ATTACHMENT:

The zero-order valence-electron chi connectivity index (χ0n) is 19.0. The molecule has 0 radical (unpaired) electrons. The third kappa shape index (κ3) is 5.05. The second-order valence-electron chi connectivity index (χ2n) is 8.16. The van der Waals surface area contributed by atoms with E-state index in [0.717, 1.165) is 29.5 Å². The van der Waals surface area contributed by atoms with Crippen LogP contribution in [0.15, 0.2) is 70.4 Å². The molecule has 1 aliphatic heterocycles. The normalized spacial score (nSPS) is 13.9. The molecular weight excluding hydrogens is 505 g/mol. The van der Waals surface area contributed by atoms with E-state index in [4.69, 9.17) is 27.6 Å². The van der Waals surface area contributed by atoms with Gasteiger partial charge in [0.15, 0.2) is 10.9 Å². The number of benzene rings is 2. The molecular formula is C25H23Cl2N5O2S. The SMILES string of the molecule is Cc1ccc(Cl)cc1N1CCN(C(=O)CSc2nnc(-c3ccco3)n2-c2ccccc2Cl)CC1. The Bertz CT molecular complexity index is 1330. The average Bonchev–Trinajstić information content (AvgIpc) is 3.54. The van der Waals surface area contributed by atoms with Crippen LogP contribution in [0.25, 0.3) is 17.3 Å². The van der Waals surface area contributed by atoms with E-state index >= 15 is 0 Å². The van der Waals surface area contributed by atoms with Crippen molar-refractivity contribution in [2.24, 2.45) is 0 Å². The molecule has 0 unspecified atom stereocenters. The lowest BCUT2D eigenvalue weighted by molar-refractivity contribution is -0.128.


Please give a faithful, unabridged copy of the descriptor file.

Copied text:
The zero-order valence-electron chi connectivity index (χ0n) is 19.0. The molecule has 0 radical (unpaired) electrons. The third kappa shape index (κ3) is 5.05. The second-order valence-electron chi connectivity index (χ2n) is 8.16. The van der Waals surface area contributed by atoms with E-state index in [0.717, 1.165) is 29.5 Å². The van der Waals surface area contributed by atoms with Crippen LogP contribution in [0.15, 0.2) is 70.4 Å². The molecule has 1 aliphatic heterocycles. The normalized spacial score (nSPS) is 13.9. The molecular weight excluding hydrogens is 505 g/mol. The van der Waals surface area contributed by atoms with E-state index in [4.69, 9.17) is 27.6 Å². The van der Waals surface area contributed by atoms with Gasteiger partial charge in [0.15, 0.2) is 10.9 Å². The number of benzene rings is 2. The molecular formula is C25H23Cl2N5O2S. The SMILES string of the molecule is Cc1ccc(Cl)cc1N1CCN(C(=O)CSc2nnc(-c3ccco3)n2-c2ccccc2Cl)CC1. The Bertz CT molecular complexity index is 1330. The average Bonchev–Trinajstić information content (AvgIpc) is 3.54. The van der Waals surface area contributed by atoms with Crippen LogP contribution in [0.25, 0.3) is 17.3 Å². The van der Waals surface area contributed by atoms with E-state index >= 15 is 0 Å². The van der Waals surface area contributed by atoms with Crippen molar-refractivity contribution in [2.24, 2.45) is 0 Å². The molecule has 0 unspecified atom stereocenters. The lowest BCUT2D eigenvalue weighted by molar-refractivity contribution is -0.128.